TENLEGEND, although with European roots, is currently headquartered in the U.S.A. It is a common saying that Americans live to work. The culture here is vastly different from most European countries, and if one would say that, in contrast, Spaniards work to live — there would likely be no argument. This is no more apparent than in the Spanish capital and financial center of Madrid.
Madrileños work hard and play even harder. It is not uncommon for dinner to begin at 10:00 p.m. with nightlife emerging near midnight. A typical nightcap might include an early morning churros con chocolate at the break of dawn. Full of cultural heritage, gorgeous artwork and magnificent architecture, and an undeniably delectable culinary scene, Madrid is a favorite destination – particularly for enjoying the finer side of travel.
While it is true that Barcelona has always won over the hearts of its visitors, more and more people are discovering the hidden gem that is the capital city and the beating heart of Spain. Madrid is a vibrant city steeped in tradition, culture, and of course, football. Let’s explore.
Paseo del Prado
The famed tree-lined boulevard, Paseo del Prado, is punctuated by fountains that link the city’s major museums. One of the area’s most elegant neighborhood is Jerónimos, where many members of the Spanish aristocracy had opulent homes in the handsome late 19th-century buildings. You can see the Parisian influence on the architecture of the area, with sensual curves softening the more austere traditional Spanish style. You may even recognize these streets from Pedro Almodóvar’s film Women on the Verge of a Nervous Breakdown (Mujeres al Borde de un Ataque de Nervios).
Arts & Culture
Getting your cultural fix could not be easier in Madrid as it is packed with museums, art and culture. In this area, you will find the Museo del Prado, one of the world’s most celebrated art museums, as well as the infamous Thyssen-Bornemisza Museo Nacional, with artworks from the 13th century to the present day.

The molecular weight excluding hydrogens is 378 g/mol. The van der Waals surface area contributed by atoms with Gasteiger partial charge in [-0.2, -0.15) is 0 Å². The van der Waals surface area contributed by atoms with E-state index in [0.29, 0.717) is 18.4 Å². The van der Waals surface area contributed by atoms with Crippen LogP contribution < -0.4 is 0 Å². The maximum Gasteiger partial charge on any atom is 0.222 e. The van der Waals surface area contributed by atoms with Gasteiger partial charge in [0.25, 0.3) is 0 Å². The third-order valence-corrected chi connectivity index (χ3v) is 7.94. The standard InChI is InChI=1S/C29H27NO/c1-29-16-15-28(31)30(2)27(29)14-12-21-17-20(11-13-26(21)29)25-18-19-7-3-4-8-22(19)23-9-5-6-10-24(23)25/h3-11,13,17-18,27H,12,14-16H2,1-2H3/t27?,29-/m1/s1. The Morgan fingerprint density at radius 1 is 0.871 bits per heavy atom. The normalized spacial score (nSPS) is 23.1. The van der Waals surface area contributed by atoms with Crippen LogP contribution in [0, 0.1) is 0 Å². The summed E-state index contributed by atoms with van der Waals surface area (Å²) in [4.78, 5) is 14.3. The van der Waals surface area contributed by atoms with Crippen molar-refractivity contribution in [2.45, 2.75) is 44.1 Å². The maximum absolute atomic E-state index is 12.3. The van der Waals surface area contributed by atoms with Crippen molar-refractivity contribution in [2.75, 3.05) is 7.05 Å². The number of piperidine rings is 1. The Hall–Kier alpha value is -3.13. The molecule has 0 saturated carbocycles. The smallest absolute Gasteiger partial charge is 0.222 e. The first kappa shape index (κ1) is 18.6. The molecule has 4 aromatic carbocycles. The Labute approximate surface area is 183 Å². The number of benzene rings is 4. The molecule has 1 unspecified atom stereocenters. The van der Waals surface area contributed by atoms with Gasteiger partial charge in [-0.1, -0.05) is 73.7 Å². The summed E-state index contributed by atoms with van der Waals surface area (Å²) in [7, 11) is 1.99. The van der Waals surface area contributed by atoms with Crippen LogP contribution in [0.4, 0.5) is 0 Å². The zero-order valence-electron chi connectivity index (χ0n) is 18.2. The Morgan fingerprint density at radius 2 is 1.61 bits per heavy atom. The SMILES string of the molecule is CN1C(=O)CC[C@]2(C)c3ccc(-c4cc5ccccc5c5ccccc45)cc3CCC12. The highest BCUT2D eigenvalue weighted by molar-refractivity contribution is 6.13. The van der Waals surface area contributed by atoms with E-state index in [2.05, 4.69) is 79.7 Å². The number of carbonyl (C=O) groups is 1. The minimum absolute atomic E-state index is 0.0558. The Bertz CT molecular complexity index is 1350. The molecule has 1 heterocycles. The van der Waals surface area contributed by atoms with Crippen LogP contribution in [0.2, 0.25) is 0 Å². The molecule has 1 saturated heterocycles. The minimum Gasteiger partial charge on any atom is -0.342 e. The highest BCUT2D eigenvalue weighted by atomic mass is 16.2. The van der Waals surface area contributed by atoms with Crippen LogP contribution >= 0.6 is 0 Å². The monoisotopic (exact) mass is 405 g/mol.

A few minutes’ walk away is the CaixaForum, remodeled by Herzog & de Meuron, which houses temporary exhibitions and cultural events. The CaixaForum is currently featuring an exhibit fully dedicated to tattoo art. The vast Reina Sofía Museo Nacional Centro de Arte contemporary art museum houses Picasso’s epic masterpiece, Guernica. Book ahead to visit the Palacio de Liria, which contains one of the most notable private art collections in Spain, including paintings by El Greco, Velázquez and Goya.
Botín is located in the city’s center, just a couple blocks from Plaza Mayor, Madrid’s most well-known plaza and a must-see for all visitors. Yes, there is a touristy feel to the area, but there are plenty of gems tucked into the smaller side streets surrounding the plaza, many housed in the capital city’s ornate 17th-century buildings. Cava Baja is a lively street filled with tapas bars and restaurants like the historic Posada de la Villa.
When in Spain, it is important to honor tradition and seek out the roots that laid the very framework for modern Spanish cuisine, and where better to start than the world’s oldest recorded restaurant? Madrid’s Restaurante Botín is known for its suckling pigs and lambs roasted in the same wood-fired Castilian oven it’s been using since opening in 1725.
Other tiny tapas bars specialize in particular dishes — Meson del Chimpiñón serves mushroom caps that are sprinkled with salt, parsley and Ibérico ham, then baked to succulence, while Meson de la Tortilla has perfected the art of the Spanish tortilla. Also be sure to try a bocadillo de calamares (calamari sandwich), a Madrid specialty found at area bars like La Campana and La Ideal.
Mercado de San Miguel
Also in the neighborhood is Mercado de San Miguel, a foodie paradise inside a renovated historic marketplace. Much like New York’s Gotham West Market or Mexico City’s Mercado Roma, San Miguel is a maze of bars, shops and stalls specializing in everything from olives and cheese to paella. By 9 p.m., the market is typically full of locals and tourists, socializing while sipping vermouth and sampling tapas from the kiosks. Yes, yes, we love amazing food… but, what about football???
It just wouldn’t feel right to talk about Madrid without talking about football. Madrid is home to several of football’s best teams, including Real Madrid, the most successful club in history. After all, this is home to the famous Bernabeu Stadium.
If you happen to be in Madrid during a big match at the stadium, make sure you elevate your game experience with VIP tickets to catch 360 views of the action on the pitch. The ticket also includes a visit to the Real Madrid Museum situated at the stadium itself, while enjoying fine-dining from on-site restaurants and five-star hospitality.
As the world slowly reopens, and we venture out again, we will be making the rounds to football's greatest cities, clubs and stadiums. Madrid is most definitely on the list.
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